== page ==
What ISA Can Learn from Small Niche Conferences

May 22, 2010

What you see on the board in the picture is the visual description of my latest research article on weapons advocacy, which will be out later this year in International Organization. Also in the picture are yours truly and Duck co-blogger Drew Conway hob-nobbing. Those things we’re waving around as we talk? Yuengling beers. This took place earlier this week at the Networks in Political Science conference at Duke University, and the nature of this poster session at this friendly, fun niche geek-fest has something to teach conference organizers in big associations like ISA and APSA.

Here’s the lesson: poster sessions should be incorporated into section receptions rather than warehoused in a lonely corner of the conference hotel competing with happy hour. I have done poster presentations only a couple of times in my entire career, mostly because in the mainstream associations they are depressing, low-output affairs that are thought to signal academic loser-hood since “you didn’t make the panels.”

Organized properly however, a poster session can be far more rewarding than a panel presentation. Visualizing one’s argument draws on a different and useful set of skills; discussing it verbally one on one in iterations is a far more useful way to get feedback; plus there’s a networking element associated with this type of exchange that greatly exceeds the types of interactions that occur on a panel presentation.

But the problem is that poster presentations need to draw an audience in order to have this effect, and the way they’re organized at large conferences often does the opposite. Three tricks seem to make a difference:

1) minimizing the number of presenters available at a time
2) making sure the posters all revolve around a specific theme and
3) making the event festive (an open bar is ideal).

At niche conferences, one and two happen easily and I’ve seen the “Poster Session Happy Hour” model work splendidly at more than one conference. (If you throw in a cash prize for “best poster” that works well too.) ISA is not a niche conference but could approximate these kinds of gains in the popularity and value of posters by asking the organized sections to incorporate posters into their section receptions. International Security Studies Section folks could drink and hob-nob among visualizations of COIN or nuclear proliferation; next door Human Rights Section members could get their dark genocide jokes on over beer while perusing the latest visual research on Darfur, sex trafficking or drone war ethics. I think this approach would heighten both interest in the receptions and in the posters, and I for one would stop turning down poster presentation opportunities at the big hubs if they switched to such a model.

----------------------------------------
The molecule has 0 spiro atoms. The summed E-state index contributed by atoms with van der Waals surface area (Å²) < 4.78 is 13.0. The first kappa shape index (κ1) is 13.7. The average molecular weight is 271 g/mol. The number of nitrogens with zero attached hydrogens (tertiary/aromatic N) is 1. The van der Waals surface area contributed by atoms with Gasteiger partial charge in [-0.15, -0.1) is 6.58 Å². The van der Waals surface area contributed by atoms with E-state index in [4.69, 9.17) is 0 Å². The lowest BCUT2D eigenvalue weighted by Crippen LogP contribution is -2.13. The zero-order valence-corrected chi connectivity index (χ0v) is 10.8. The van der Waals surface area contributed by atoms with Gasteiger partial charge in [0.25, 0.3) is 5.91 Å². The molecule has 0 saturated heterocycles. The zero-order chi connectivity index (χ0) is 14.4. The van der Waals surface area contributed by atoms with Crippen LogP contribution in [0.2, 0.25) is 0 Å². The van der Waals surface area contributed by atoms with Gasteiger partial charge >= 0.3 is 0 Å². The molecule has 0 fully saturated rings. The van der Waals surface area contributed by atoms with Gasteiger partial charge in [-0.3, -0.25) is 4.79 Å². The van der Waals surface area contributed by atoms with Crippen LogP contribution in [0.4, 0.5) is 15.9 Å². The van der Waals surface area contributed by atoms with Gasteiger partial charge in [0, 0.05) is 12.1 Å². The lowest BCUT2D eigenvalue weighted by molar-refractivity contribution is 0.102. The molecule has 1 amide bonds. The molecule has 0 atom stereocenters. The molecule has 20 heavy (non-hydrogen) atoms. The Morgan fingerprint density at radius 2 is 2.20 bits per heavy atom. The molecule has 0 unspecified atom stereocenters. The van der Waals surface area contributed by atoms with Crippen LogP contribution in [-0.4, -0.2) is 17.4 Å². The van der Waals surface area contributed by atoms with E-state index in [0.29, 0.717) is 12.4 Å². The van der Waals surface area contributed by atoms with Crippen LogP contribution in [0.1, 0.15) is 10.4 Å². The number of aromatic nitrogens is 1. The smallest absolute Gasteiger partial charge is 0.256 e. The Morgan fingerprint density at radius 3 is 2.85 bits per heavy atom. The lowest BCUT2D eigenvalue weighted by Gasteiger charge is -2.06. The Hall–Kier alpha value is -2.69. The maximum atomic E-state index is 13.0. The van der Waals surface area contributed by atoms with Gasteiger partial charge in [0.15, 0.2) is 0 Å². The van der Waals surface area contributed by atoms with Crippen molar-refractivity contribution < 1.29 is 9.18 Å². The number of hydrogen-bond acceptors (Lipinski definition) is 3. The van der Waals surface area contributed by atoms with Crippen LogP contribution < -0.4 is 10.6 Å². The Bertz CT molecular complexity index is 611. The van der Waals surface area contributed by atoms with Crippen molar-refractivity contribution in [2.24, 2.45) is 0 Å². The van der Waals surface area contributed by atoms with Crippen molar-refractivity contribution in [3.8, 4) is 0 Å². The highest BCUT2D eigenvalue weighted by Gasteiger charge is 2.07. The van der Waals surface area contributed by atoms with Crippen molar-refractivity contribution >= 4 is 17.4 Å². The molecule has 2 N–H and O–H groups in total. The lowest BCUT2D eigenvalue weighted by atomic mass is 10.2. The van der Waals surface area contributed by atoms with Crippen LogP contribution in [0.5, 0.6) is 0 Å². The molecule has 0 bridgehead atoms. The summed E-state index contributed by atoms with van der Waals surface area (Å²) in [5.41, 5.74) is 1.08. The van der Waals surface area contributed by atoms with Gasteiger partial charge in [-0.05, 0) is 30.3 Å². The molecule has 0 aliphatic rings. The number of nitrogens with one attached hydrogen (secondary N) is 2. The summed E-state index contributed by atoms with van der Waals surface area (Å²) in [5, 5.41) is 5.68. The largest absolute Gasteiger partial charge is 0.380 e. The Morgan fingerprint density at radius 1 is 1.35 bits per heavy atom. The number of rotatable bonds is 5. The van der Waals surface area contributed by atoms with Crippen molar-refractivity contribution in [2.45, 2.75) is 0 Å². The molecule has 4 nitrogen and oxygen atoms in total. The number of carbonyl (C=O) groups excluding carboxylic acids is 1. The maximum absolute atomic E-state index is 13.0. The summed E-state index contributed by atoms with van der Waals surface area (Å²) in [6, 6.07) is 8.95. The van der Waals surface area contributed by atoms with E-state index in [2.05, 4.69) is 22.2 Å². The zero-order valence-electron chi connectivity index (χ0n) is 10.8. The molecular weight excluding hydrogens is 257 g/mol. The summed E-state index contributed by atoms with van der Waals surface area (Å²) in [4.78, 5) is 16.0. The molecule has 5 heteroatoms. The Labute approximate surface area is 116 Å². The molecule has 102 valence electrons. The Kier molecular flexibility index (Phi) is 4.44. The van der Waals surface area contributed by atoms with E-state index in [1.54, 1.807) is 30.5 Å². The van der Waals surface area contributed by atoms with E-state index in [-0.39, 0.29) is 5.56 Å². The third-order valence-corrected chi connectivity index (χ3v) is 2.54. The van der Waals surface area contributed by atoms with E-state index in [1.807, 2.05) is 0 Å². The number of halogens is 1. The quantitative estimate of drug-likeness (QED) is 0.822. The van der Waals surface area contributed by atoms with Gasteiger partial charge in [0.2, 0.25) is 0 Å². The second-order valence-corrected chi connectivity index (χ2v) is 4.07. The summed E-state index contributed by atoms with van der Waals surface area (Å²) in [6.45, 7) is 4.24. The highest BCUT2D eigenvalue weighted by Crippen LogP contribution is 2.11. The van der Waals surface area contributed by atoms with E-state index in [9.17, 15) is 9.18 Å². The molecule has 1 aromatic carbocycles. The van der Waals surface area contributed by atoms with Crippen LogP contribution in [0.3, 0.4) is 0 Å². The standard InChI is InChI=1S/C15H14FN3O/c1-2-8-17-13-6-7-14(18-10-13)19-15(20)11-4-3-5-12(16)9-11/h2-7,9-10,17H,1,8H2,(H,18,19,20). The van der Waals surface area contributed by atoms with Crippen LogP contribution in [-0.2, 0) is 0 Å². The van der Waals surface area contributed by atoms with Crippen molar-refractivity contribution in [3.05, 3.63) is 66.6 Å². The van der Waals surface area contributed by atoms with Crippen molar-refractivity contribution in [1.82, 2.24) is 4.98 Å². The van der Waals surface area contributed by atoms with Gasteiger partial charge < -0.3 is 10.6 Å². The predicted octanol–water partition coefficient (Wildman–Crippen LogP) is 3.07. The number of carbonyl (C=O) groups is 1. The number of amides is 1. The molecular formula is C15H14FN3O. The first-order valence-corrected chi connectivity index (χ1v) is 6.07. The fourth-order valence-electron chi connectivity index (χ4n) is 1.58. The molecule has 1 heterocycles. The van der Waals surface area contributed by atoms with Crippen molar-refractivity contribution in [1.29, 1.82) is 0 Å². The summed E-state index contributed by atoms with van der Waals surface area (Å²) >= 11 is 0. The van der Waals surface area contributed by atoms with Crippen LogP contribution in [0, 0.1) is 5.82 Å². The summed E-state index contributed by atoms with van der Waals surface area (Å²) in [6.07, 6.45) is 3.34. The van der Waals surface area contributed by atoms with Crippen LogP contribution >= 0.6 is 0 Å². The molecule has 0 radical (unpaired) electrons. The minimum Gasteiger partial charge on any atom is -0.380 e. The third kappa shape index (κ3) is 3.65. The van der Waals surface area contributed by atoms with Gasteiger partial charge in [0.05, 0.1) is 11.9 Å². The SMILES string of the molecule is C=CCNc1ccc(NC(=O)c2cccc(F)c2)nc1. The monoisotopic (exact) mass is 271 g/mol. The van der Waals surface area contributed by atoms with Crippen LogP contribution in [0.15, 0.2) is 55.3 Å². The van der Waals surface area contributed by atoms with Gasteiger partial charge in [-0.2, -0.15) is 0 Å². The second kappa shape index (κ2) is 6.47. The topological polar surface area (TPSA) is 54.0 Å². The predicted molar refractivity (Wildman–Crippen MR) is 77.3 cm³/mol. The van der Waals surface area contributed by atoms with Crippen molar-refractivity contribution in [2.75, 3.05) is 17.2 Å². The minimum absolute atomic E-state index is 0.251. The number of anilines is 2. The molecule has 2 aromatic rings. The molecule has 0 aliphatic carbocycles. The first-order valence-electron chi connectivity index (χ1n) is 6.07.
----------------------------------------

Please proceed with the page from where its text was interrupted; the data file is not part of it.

Other things I learned while at this conference:

1) Network analysts form networks in pretty predictable ways, even though they know enough about networks to be more inventive. This made participant-observation at the conference wine reception a particularly interesting exercise.

2)The WaDuke Inn and Golf Club has probably the most outstanding customer service of any place I’ve ever stayed (and I spend about 1/3 of the year traveling so this is not small praise). Especially if you like bacon in just about every dish.

3) In terms of involvement in the three conferences held by the group since 2008, IR is the most under-represented and recidivist subfield in the Networks in Political Science group, which now has the status of a Section in the American Political Science Association. (Not entirely sure I know why, although Hafner-Burton, Kahler and Montgomery are right that IR folks have been slow to make use of SNA tools – but it could also just be that many IR folks prefer ISA over APSA.) Mathematicians, however, appear at a glance to be well represented in the organization (and highly mathematical formal modeling papers were, from what I could see, over-represented on the panels).

4) Social network analysts have a hard time wrapping their brain around research (like mine) that incorporates and test hypotheses from network theory using non-network-analytic methods (like case studies or elite interviews). However the group is actually intended to be inclusive of both network analysts and network theorists of other sorts, so if you’re working on networks but don’t have the quant background don’t let that put you off: I’ve found this is a great place to be and to learn for scholars who are doing more applied work on networked communities of practice.

5) Billy Mitchell was beat last year and I didn’t even know it until Google reminded me about Pac-Man’s birthday. Also, target shooting in a gun-friendly state is a great way to spend a final afternoon before heading home.

Drew, who understands network analysis way better than I do and made a bang-up presentation at the conference, has more on the conference at Zero Intelligence Agents. And the full video of the didactic workshops on network analysis and network theory can be found on the conference website.


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Charli Carpenter is a Professor in the Department of Political Science at the University of Massachusetts-Amherst. She is the author of 'Innocent Women and Children': Gender, Norms and the Protection of Civilians (Ashgate, 2006), Forgetting Children Born of War: Setting the Human Rights
Agenda in Bosnia and Beyond (Columbia, 2010), and ‘Lost’ Causes: Agenda-Setting in Global Issue Networks and the Shaping of Human Security (Cornell, 2014). Her main research interests include national security ethics, the protection of civilians, the laws of war, global agenda-setting, gender and political violence, humanitarian affairs, the role of information technology in human security, and the gap between intentions and outcomes among advocates of human security.